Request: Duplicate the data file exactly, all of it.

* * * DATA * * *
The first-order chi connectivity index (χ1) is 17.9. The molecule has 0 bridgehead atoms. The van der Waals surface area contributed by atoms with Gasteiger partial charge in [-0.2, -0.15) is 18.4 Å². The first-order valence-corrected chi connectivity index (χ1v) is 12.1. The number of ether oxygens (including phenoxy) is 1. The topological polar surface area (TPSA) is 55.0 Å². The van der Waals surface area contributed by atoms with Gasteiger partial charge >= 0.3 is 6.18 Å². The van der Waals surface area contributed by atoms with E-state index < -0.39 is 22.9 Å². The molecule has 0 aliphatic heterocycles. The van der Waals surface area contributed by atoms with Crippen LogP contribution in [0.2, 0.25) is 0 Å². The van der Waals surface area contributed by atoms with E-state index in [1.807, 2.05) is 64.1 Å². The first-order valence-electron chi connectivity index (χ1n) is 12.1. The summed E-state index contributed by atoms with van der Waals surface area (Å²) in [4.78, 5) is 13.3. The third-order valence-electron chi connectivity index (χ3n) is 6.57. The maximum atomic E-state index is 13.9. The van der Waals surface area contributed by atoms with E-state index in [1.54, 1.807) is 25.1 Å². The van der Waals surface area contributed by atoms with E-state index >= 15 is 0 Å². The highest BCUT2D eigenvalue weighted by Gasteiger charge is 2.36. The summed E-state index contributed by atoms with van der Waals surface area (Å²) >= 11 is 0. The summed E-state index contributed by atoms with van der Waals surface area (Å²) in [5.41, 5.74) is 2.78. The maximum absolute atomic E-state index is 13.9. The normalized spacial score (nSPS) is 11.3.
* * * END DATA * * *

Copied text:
The first-order chi connectivity index (χ1) is 17.9. The molecule has 0 bridgehead atoms. The van der Waals surface area contributed by atoms with Gasteiger partial charge in [-0.2, -0.15) is 18.4 Å². The first-order valence-corrected chi connectivity index (χ1v) is 12.1. The number of ether oxygens (including phenoxy) is 1. The topological polar surface area (TPSA) is 55.0 Å². The van der Waals surface area contributed by atoms with Gasteiger partial charge >= 0.3 is 6.18 Å². The van der Waals surface area contributed by atoms with E-state index < -0.39 is 22.9 Å². The molecule has 0 aliphatic heterocycles. The van der Waals surface area contributed by atoms with Crippen LogP contribution in [0.2, 0.25) is 0 Å². The van der Waals surface area contributed by atoms with E-state index in [1.807, 2.05) is 64.1 Å². The first-order valence-electron chi connectivity index (χ1n) is 12.1. The summed E-state index contributed by atoms with van der Waals surface area (Å²) in [4.78, 5) is 13.3. The third-order valence-electron chi connectivity index (χ3n) is 6.57. The maximum atomic E-state index is 13.9. The van der Waals surface area contributed by atoms with E-state index in [1.54, 1.807) is 25.1 Å². The van der Waals surface area contributed by atoms with E-state index >= 15 is 0 Å². The highest BCUT2D eigenvalue weighted by Gasteiger charge is 2.36. The summed E-state index contributed by atoms with van der Waals surface area (Å²) >= 11 is 0. The summed E-state index contributed by atoms with van der Waals surface area (Å²) in [5.41, 5.74) is 2.78. The maximum absolute atomic E-state index is 13.9. The normalized spacial score (nSPS) is 11.3.